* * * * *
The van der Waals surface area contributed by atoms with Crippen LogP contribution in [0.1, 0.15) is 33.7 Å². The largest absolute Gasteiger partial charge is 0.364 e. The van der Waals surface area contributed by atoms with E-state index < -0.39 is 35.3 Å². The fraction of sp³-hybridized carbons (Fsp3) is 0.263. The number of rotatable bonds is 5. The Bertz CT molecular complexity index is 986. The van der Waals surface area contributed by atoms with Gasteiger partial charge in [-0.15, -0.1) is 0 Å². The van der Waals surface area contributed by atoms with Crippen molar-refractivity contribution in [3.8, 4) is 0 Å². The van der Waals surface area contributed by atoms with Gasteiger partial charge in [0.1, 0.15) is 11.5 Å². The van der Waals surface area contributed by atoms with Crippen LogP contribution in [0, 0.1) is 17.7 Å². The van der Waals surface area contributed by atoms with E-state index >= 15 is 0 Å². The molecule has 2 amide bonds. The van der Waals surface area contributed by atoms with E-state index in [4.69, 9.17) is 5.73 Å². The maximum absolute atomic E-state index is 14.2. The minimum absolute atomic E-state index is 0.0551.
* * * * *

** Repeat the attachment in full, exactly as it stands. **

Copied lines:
The van der Waals surface area contributed by atoms with Crippen LogP contribution in [0.1, 0.15) is 33.7 Å². The largest absolute Gasteiger partial charge is 0.364 e. The van der Waals surface area contributed by atoms with E-state index < -0.39 is 35.3 Å². The fraction of sp³-hybridized carbons (Fsp3) is 0.263. The number of rotatable bonds is 5. The Bertz CT molecular complexity index is 986. The van der Waals surface area contributed by atoms with Gasteiger partial charge in [-0.15, -0.1) is 0 Å². The van der Waals surface area contributed by atoms with Crippen molar-refractivity contribution in [3.8, 4) is 0 Å². The van der Waals surface area contributed by atoms with Gasteiger partial charge in [0.1, 0.15) is 11.5 Å². The van der Waals surface area contributed by atoms with Crippen LogP contribution in [0, 0.1) is 17.7 Å². The van der Waals surface area contributed by atoms with E-state index >= 15 is 0 Å². The molecule has 2 amide bonds. The van der Waals surface area contributed by atoms with E-state index in [4.69, 9.17) is 5.73 Å². The maximum absolute atomic E-state index is 14.2. The minimum absolute atomic E-state index is 0.0551.